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A first experience of safari in Zimbabwe

10 August 2016 ( 10 January 2019 )

Saga Holidays revenue manager Stuart recalls his trip of a lifetime - an incredible African safari in Zimbabwe.

Herd of elephants in a river in Zimbabwe, Africa
Herd of elephants in a river in Zimbabwe, Africa

Safari in Africa is something I’ve always wanted to do, so going out in the jeeps for the first time was incredibly exciting. It was hard to know what to expect, but the overwhelming feeling I had was how friendly the people are. They want to welcome you, they’re so happy that you want to visit their country.

And of course the wildlife is amazing. I visited when the water levels are particularly low, so all the animals congregate around the waterholes. There are giraffe, zebra, lions, but in Zimbabwe the big thing is the elephants; they’re everywhere, so you go two minutes out of camp and it’s almost as though they’re waiting for you! There’s definitely a different feeling looking at animals in a zoo compared to watching them in the wild. Just witnessing them living their lives and behaving as they do naturally, without being behind bars. That’s a really thrilling experience.

It may be be landlocked, but Zimbabwe puts on one of the most spectacular water displays on the planet. Find out more here.

We spent our first couple of nights in Gonarezhou National Park; the second biggest national park in Zimbabwe, it’s still very wild and unspoilt. Here the animals aren’t used to people, so if you get too close to them there’s always the possibility that they will chase you – it’s a bit scary at the time but exhilarating to get so close to something so wild. Plus you always feel safe with the guides and rangers – with twenty or thirty years of experience, they’re so good at what they do. They spend all their time out on the plains with the animals, so you can’t help but feel at ease when they’re around.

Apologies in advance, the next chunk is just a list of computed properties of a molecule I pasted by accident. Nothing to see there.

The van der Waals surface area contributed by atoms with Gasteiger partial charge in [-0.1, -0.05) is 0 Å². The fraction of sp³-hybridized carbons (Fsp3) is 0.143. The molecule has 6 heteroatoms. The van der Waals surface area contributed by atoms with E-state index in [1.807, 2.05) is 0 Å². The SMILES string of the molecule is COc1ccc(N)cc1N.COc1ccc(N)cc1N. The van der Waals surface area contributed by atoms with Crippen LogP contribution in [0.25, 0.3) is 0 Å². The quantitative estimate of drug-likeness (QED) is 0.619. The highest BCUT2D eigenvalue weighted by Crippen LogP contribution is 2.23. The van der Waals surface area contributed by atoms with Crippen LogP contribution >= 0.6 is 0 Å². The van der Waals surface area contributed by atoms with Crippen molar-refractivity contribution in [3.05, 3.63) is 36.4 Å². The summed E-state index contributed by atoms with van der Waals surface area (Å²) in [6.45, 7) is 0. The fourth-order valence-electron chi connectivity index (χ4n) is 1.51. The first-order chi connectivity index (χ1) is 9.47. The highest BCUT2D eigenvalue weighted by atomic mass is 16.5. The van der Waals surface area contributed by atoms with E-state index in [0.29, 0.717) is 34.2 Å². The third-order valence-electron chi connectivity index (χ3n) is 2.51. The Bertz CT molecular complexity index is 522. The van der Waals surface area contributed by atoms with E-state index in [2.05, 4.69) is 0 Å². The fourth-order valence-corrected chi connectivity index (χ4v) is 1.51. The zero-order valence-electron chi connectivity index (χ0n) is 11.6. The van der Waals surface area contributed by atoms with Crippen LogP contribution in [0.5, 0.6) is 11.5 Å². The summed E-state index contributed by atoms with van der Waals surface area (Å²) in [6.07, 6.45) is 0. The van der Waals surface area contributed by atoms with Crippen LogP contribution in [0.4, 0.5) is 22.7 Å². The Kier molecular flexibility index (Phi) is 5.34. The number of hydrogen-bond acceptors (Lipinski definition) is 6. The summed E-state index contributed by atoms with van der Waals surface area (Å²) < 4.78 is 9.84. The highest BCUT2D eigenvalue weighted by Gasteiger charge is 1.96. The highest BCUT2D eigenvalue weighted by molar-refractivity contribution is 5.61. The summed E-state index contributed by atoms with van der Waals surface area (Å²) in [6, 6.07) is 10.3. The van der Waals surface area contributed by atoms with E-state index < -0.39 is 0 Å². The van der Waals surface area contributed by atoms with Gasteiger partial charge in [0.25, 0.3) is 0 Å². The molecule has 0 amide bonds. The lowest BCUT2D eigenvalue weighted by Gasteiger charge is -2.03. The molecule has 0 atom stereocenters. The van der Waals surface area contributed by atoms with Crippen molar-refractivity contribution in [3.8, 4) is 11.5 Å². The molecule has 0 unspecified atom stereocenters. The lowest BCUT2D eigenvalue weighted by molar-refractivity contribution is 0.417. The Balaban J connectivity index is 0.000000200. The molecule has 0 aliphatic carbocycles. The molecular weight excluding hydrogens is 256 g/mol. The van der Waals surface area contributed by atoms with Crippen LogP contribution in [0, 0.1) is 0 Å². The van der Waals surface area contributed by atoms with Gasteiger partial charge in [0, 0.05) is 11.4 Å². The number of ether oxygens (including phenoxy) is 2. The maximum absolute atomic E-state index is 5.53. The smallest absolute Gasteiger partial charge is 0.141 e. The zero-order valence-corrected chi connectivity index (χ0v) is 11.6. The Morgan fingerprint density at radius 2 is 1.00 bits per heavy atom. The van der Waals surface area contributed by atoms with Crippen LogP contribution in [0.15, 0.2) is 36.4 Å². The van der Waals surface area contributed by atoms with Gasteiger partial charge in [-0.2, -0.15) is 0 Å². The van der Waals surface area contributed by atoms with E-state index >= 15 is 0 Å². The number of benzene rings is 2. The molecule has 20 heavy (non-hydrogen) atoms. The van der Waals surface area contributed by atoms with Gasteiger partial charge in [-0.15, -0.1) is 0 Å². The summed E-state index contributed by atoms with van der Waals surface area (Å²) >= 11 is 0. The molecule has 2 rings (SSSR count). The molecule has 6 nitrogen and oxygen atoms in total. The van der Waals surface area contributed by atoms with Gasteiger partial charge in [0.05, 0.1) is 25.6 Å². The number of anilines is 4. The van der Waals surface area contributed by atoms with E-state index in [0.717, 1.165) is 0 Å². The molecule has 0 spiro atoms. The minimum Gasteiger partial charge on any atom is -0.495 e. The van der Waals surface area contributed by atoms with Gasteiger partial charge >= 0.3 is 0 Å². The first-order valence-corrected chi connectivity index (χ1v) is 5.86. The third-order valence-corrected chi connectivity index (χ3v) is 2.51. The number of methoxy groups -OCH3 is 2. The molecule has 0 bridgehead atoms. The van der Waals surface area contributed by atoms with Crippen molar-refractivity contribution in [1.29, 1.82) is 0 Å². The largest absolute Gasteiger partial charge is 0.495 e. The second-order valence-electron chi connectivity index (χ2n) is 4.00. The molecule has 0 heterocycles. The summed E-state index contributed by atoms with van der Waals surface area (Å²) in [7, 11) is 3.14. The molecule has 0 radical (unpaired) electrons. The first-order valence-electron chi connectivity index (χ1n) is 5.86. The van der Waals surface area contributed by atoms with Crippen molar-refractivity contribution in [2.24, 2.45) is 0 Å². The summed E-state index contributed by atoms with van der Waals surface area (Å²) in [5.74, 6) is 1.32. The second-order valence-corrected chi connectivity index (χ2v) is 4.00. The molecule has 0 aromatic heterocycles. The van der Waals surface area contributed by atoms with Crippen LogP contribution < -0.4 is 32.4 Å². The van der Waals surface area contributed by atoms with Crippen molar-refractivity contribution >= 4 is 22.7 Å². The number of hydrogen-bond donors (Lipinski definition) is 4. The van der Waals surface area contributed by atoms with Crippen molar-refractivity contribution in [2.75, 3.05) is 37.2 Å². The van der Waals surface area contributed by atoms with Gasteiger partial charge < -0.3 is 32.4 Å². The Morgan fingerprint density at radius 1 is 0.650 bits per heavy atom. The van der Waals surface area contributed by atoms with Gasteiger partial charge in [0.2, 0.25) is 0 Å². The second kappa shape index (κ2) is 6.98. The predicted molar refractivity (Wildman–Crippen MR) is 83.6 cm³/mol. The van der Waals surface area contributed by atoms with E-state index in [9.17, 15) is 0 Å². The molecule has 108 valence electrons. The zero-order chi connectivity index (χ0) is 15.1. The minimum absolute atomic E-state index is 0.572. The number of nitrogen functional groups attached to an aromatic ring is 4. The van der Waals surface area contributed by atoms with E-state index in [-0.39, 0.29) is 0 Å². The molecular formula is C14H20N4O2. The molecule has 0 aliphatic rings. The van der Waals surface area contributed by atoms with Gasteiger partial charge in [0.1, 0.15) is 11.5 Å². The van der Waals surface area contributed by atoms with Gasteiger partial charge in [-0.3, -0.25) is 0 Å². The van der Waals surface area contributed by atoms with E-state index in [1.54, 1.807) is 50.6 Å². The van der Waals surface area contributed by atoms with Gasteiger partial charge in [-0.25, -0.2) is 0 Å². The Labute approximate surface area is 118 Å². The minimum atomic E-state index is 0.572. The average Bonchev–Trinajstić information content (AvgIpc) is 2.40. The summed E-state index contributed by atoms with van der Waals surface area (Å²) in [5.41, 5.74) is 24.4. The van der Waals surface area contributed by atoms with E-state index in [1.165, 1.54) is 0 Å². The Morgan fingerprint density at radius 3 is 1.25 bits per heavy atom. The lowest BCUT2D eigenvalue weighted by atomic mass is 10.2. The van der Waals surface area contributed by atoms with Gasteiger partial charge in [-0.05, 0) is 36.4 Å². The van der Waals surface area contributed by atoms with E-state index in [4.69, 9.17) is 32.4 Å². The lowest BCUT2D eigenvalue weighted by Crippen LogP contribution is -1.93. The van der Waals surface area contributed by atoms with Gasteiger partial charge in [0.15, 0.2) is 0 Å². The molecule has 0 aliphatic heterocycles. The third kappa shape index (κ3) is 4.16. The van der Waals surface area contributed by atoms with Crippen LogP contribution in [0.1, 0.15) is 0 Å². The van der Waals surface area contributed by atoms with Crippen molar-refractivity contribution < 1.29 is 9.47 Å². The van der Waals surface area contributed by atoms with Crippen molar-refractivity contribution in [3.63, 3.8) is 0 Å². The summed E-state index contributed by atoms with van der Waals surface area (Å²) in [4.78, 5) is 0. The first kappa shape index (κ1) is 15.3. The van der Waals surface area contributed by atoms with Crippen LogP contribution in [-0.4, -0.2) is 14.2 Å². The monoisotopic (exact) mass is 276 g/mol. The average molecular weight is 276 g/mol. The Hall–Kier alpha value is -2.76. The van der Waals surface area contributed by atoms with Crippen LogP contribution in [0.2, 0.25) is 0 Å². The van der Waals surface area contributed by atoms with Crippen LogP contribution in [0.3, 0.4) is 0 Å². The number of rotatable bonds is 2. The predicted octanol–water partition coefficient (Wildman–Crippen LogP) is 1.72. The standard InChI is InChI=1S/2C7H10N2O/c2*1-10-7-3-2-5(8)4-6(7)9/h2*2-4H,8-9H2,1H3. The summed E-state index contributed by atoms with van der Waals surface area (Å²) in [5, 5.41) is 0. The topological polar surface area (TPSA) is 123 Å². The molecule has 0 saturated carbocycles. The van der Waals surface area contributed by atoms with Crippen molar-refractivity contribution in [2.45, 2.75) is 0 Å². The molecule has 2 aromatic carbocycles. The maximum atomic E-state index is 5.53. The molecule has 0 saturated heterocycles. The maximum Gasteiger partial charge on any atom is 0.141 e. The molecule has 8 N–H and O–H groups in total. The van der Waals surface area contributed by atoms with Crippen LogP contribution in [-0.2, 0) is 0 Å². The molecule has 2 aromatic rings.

Gonarezhou also has a huge range of varying scenery – we had breakfast at the top of some sheer cliffs one morning, and just sat and watched the world go by below. You can see elephants meandering across the woodlands at the foot of the cliffs – it’s an amazing feeling.

One of the things I was surprised about was how much I enjoyed going out on a canoe on the Zambezi River. When you think about safari in Africa, you naturally think of the jeeps, but canoeing on the river was actually one of the highlights for me. It’s a great way to experience the landscape at a really relaxed pace. You have to watch out for hippo, of course!

It may be be landlocked, but Zimbabwe puts on one of the most spectacular water displays on the planet. Find out more here.

Another thing I really loved was the sundowner experience – after a day out exploring, you unwind by the waterhole with a cold drink as the last of the sun’s rays light up the sky with deep, vibrant purples, reds and oranges; the colours are just unbelievable. It’s nothing like a sunset in England, where there might be houses or buildings in the way. Especially in Hwange National Park – it’s so open, with just the odd tree here and there, and hundreds of elephants, so watching the sun set over that kind of landscape is just awe-inspiring.

And then once the sun is down, the stars come out – there’s no light pollution so they’re exceptionally clear. The guide points out the constellations and you realise just how many stars we aren’t able to see over here.

The nighttime in general is an experience all of its own; the animals all walk through the camp at night and you can hear them through the canvas walls of your tent. On my first night there was an elephant just behind my tent, which was unnerving at first but the thought of being so close to such a truly wild animal is quite incredible.

I fell in love with safari in Zimbabwe; I could quite happily do the whole holiday to Africa again from start to finish, it was just spectacular. For me it couldn’t have been better.'


The opinions expressed are those of the author and are not held by Saga unless specifically stated. The material is for general information only and does not constitute investment, tax, legal, medical or other form of advice. You should not rely on this information to make (or refrain from making) any decisions. Always obtain independent, professional advice for your own particular situation.